The seventh, referring to the Coercion Act, asserts the right to use arms ‘for legitimate purposes,’ and at the same time condemns the ‘perpetration of crimes;’ thus implying that the Act in question is intended and calculated for the prevention of crime, and, consequently, acknowledging, on the part of the Confederation, that the Act is a bona fide measure for the good government of this country; but I hold that Act to be the result of a conspiracy between the enemies of the people, in order to thin the population by famine and slaughter; I hold the ostensible object of it, namely, the ‘prevention of crime and outrage,’ to be a false pretext, and its real object to be the same for which robbers have always disarmed their victims.

The eighth declares it to be a fatal misdirection of the public mind to divert it from constitutional action; but I hold that we have no constitution in Ireland; that it is a fatal misdirection of the public mind to assert we have; and that ‘constitutional action’ is a worn-out humbug.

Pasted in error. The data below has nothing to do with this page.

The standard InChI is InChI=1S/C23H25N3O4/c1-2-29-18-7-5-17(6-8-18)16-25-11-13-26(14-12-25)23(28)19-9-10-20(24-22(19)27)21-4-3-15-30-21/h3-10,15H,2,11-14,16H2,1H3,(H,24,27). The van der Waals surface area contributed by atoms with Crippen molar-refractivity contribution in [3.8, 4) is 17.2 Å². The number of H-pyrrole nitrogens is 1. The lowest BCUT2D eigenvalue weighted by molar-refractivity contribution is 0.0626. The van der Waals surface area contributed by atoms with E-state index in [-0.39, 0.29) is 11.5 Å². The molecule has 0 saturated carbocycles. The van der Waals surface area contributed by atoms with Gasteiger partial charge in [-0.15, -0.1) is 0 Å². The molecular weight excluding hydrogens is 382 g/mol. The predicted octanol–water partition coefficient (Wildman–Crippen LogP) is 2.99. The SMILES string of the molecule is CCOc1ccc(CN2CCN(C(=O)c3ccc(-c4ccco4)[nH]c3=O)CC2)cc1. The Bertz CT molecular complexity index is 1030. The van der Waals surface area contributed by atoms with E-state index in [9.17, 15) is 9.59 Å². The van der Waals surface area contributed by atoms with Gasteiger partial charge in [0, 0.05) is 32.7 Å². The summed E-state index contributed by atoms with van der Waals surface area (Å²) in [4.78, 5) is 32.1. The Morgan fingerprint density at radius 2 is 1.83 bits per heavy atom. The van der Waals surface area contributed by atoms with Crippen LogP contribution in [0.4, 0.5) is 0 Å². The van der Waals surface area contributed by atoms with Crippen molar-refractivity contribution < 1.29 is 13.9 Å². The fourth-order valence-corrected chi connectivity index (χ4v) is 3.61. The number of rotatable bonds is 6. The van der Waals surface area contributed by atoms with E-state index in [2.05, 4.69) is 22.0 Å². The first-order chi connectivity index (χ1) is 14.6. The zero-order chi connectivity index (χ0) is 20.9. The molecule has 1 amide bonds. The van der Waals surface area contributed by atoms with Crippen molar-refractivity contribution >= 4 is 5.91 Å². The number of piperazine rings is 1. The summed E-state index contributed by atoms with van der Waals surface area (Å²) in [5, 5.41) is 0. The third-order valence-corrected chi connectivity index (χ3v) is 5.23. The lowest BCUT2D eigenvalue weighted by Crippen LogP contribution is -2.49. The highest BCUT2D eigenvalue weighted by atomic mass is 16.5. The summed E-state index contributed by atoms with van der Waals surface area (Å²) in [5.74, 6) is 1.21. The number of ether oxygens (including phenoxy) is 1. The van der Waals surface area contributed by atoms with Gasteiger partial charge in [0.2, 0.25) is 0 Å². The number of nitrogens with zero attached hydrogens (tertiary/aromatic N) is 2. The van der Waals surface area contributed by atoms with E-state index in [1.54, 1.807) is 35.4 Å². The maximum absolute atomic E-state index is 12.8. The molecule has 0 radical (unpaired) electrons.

The ninth asserts, for the first time, that the ‘force of opinion’ mentioned in our fundamental rules, means the force of opinion exercised in constitutional operations (which is not true), and ‘that no means of a contrary character can be recommended or promoted through the Confederation,’ which would debar the Confederation from all those means which I think applicable or adequate, and render its whole organisation worse than useless.

The tenth, while it ‘emphatically disavows’ all the principles which I hold, repudiates any right to control private opinions; but as I do not mean to keep my opinions private, I shall not be able to avail myself of that liberal proviso.

Until these resolutions, therefore, shall be all set aside, and the act of Friday evening entirely undone, I can take no part in the conduct of the Confederation. I deny, indeed, as I denied in the public meeting, the competency of the Dublin members to modify or alter the constitution of the whole body, or to put an arbitrary interpretation upon its rules, and that without even giving notice to any of the Clubs or country members of their intention so to do. But I do not insist upon this point. I shall not demand a repetition of our late discussion in the Clubs, nor seek to keep the people any longer engaged in a bye-battle about ‘policy;’ still less do I wish to lead a secession and set up another fragment of a party pretending to point out the people’s path to liberty.